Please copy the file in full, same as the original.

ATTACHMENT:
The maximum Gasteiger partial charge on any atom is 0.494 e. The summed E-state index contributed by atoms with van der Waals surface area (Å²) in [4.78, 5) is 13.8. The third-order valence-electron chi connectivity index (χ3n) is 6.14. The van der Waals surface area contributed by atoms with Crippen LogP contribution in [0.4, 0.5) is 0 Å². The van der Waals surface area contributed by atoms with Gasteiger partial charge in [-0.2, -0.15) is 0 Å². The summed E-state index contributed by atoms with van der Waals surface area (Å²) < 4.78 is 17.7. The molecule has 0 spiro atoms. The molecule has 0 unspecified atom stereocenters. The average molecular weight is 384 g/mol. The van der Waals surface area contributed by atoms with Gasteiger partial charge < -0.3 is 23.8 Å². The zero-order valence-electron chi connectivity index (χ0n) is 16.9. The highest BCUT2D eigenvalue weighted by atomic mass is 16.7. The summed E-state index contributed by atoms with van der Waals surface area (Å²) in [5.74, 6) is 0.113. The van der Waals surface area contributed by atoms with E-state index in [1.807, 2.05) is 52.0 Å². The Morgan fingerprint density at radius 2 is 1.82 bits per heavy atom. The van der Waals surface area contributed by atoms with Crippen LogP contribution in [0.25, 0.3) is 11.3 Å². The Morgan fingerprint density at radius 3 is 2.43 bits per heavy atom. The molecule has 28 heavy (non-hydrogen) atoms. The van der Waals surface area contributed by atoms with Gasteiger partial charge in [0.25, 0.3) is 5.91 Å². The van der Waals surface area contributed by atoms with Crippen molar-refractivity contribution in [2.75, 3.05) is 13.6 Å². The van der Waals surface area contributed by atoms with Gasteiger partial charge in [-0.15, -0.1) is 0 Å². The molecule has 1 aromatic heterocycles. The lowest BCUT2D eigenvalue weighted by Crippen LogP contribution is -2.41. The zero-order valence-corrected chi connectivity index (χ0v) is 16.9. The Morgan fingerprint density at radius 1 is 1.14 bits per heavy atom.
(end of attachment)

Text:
The maximum Gasteiger partial charge on any atom is 0.494 e. The summed E-state index contributed by atoms with van der Waals surface area (Å²) in [4.78, 5) is 13.8. The third-order valence-electron chi connectivity index (χ3n) is 6.14. The van der Waals surface area contributed by atoms with Crippen LogP contribution in [0.4, 0.5) is 0 Å². The van der Waals surface area contributed by atoms with Gasteiger partial charge in [-0.2, -0.15) is 0 Å². The summed E-state index contributed by atoms with van der Waals surface area (Å²) < 4.78 is 17.7. The molecule has 0 spiro atoms. The molecule has 0 unspecified atom stereocenters. The average molecular weight is 384 g/mol. The van der Waals surface area contributed by atoms with Gasteiger partial charge < -0.3 is 23.8 Å². The zero-order valence-electron chi connectivity index (χ0n) is 16.9. The highest BCUT2D eigenvalue weighted by atomic mass is 16.7. The summed E-state index contributed by atoms with van der Waals surface area (Å²) in [5.74, 6) is 0.113. The van der Waals surface area contributed by atoms with E-state index in [1.807, 2.05) is 52.0 Å². The Morgan fingerprint density at radius 2 is 1.82 bits per heavy atom. The van der Waals surface area contributed by atoms with Crippen LogP contribution in [0.25, 0.3) is 11.3 Å². The Morgan fingerprint density at radius 3 is 2.43 bits per heavy atom. The molecule has 28 heavy (non-hydrogen) atoms. The van der Waals surface area contributed by atoms with Gasteiger partial charge in [0.25, 0.3) is 5.91 Å². The van der Waals surface area contributed by atoms with Crippen molar-refractivity contribution in [2.75, 3.05) is 13.6 Å². The van der Waals surface area contributed by atoms with Gasteiger partial charge in [-0.15, -0.1) is 0 Å². The molecule has 1 aromatic heterocycles. The lowest BCUT2D eigenvalue weighted by Crippen LogP contribution is -2.41. The zero-order valence-corrected chi connectivity index (χ0v) is 16.9. The Morgan fingerprint density at radius 1 is 1.14 bits per heavy atom.